Published on June 11, 2014 by Amy
Vine Victor Deloria, Jr. (March 26, 1933 – November 13, 2005) was an American Indian author, theologian, historian, and activist. He was widely known for his book Custer Died for Your Sins: An Indian Manifesto (1969), which helped generate national attention to Native American issues in the same year as the Alcatraz-Red Power Movement. From 1964–1967, he had served as executive director of the National Congress of American Indians, increasing tribal membership from 19 to 156. Beginning in 1977, he was a board member of the National Museum of the American Indian, which now has buildings in both New York City and Washington, DC. He was influential in the development of American Indian creationism.
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Deloria began his academic career in 1970 at Western Washington State College at Bellingham, Washington. He became Professor of Political Science at the University of Arizona (1978–1990), where he established the first master’s degree program in American Indian Studies in the United States. After ten years at the University of Colorado, Boulder, he returned to Arizona and taught at the School of Law.
Vine Deloria, Jr. was born in 1933, in Martin, South Dakota, near the Oglala Lakota Pine Ridge Indian Reservation. He was the son of Barbara Sloat (née Eastburn) and Vine Victor Deloria, Sr. (1901–1990). His father studied English and Christian theology and became an Episcopal archdeacon and missionary on the Standing Rock Indian Reservation. His father transferred his and his children’s tribal membership from the Yankton Sioux to Standing Rock. Vine Sr.’s sister Ella Deloria (1881–1971) was an anthropologist. Vine Jr.’s paternal grandfather was Tipi Sapa (Black Lodge), also known as Rev. Philip Joseph Deloria, an Episcopal priest and a leader of the Yankton band of the Dakota Nation. His paternal grandmother was Mary Sully, daughter of Alfred Sully, a general in the American Civil War and Indian Wars and his French-Yankton wife; and granddaughter of painter Thomas Sully.
Vine, Jr. was first educated at reservation schools. Deloria graduated from Kent School in 1951. He graduated from Iowa State University in 1958 with a degree in general science. Deloria served in the Marines from 1954 through 1956.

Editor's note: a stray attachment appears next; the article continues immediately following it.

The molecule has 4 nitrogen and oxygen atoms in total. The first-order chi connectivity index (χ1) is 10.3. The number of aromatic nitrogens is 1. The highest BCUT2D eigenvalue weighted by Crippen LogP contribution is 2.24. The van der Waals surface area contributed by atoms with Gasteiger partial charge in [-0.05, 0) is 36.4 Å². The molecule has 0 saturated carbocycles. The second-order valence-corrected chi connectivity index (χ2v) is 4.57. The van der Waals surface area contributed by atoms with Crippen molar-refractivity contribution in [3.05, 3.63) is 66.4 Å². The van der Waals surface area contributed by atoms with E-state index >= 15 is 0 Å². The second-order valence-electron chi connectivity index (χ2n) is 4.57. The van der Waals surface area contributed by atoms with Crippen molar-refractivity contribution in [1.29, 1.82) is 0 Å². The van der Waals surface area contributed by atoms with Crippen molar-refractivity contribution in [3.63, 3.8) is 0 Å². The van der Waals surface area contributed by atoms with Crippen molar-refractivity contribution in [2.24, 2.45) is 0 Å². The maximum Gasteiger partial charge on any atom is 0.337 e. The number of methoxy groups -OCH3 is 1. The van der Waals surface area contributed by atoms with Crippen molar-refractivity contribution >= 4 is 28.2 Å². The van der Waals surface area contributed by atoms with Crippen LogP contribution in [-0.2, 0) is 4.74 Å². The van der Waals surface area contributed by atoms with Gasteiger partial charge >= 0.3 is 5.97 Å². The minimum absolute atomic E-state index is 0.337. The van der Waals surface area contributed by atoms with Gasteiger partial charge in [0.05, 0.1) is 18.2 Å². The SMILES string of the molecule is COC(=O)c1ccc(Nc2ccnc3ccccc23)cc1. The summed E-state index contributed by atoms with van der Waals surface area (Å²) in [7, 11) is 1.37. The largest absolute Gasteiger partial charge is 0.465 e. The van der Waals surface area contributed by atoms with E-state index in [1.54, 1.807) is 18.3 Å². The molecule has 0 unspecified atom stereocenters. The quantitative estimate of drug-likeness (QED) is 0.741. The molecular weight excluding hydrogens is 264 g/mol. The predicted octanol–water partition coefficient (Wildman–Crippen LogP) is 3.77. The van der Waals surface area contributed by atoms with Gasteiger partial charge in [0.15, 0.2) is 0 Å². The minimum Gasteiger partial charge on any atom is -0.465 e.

Originally planning to be a minister like his father, Deloria Jr. in 1963 earned a theology degree from the Lutheran School of Theology, then located in Rock Island, Illinois. In the late 1960s, he returned to graduate study and earned a law degree from the University of Colorado in 1970.
“Mr. Deloria … steadfastly worked to demythologize how white Americans thought of American Indians,” wrote Kirk Johnson.
In 1964, Deloria was elected executive director of the National Congress of American Indians. During his three-year term, the organization went from bankruptcy to solvency, and membership went from 19 to 156 tribes. Through the years, he was involved with many Native American organizations. Beginning in 1977, he was a board member of the National Museum of the American Indian, which established its first center at the former United States Custom House in New York City.
While teaching at Western Washington State College at Bellingham, Washington, Deloria advocated for the treaty fishing rights of local Native American tribes. He worked on the legal case that led to the historic Boldt Decision of the United States District Court for the Western District of Washington. Judge Boldt’s ruling in United States v. Washington (1974) validated Indian fishing rights in the state as continuing past the tribes’ cession of millions of acres of land to the United States in the 1850s. Thereafter Native Americans had the right to half the catch in fishing in the state.